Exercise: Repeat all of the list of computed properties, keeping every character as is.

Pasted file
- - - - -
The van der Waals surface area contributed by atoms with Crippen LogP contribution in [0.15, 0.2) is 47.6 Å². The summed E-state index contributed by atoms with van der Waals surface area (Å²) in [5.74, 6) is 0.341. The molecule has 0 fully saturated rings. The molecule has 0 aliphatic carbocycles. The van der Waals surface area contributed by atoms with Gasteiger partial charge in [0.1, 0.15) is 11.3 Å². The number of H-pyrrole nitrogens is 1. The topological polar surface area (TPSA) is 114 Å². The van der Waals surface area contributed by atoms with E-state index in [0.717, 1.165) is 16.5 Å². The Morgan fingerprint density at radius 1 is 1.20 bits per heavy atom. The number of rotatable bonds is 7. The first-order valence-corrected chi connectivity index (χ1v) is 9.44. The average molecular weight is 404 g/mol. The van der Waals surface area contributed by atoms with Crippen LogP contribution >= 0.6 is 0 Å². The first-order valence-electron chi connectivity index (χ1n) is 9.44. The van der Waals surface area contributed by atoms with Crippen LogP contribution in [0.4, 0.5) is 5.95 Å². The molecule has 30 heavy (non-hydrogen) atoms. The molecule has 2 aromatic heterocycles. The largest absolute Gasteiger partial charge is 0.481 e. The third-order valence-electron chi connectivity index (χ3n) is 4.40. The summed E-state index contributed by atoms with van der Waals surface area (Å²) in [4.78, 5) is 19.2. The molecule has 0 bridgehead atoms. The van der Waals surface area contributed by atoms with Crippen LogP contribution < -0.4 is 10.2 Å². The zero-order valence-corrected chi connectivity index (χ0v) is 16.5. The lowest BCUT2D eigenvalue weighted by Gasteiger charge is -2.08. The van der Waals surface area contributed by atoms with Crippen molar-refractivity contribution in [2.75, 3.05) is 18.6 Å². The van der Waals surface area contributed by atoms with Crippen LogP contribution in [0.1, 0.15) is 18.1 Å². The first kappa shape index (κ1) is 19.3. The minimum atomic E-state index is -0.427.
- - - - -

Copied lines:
The van der Waals surface area contributed by atoms with Crippen LogP contribution in [0.15, 0.2) is 47.6 Å². The summed E-state index contributed by atoms with van der Waals surface area (Å²) in [5.74, 6) is 0.341. The molecule has 0 fully saturated rings. The molecule has 0 aliphatic carbocycles. The van der Waals surface area contributed by atoms with Gasteiger partial charge in [0.1, 0.15) is 11.3 Å². The number of H-pyrrole nitrogens is 1. The topological polar surface area (TPSA) is 114 Å². The van der Waals surface area contributed by atoms with E-state index in [0.717, 1.165) is 16.5 Å². The Morgan fingerprint density at radius 1 is 1.20 bits per heavy atom. The number of rotatable bonds is 7. The first-order valence-corrected chi connectivity index (χ1v) is 9.44. The average molecular weight is 404 g/mol. The van der Waals surface area contributed by atoms with Crippen LogP contribution >= 0.6 is 0 Å². The first-order valence-electron chi connectivity index (χ1n) is 9.44. The van der Waals surface area contributed by atoms with Crippen LogP contribution in [0.4, 0.5) is 5.95 Å². The molecule has 30 heavy (non-hydrogen) atoms. The molecule has 2 aromatic heterocycles. The largest absolute Gasteiger partial charge is 0.481 e. The third-order valence-electron chi connectivity index (χ3n) is 4.40. The summed E-state index contributed by atoms with van der Waals surface area (Å²) in [4.78, 5) is 19.2. The molecule has 0 bridgehead atoms. The van der Waals surface area contributed by atoms with Crippen LogP contribution < -0.4 is 10.2 Å². The zero-order valence-corrected chi connectivity index (χ0v) is 16.5. The lowest BCUT2D eigenvalue weighted by Gasteiger charge is -2.08. The van der Waals surface area contributed by atoms with Crippen molar-refractivity contribution in [2.75, 3.05) is 18.6 Å². The van der Waals surface area contributed by atoms with Crippen LogP contribution in [0.1, 0.15) is 18.1 Å². The first kappa shape index (κ1) is 19.3. The minimum atomic E-state index is -0.427.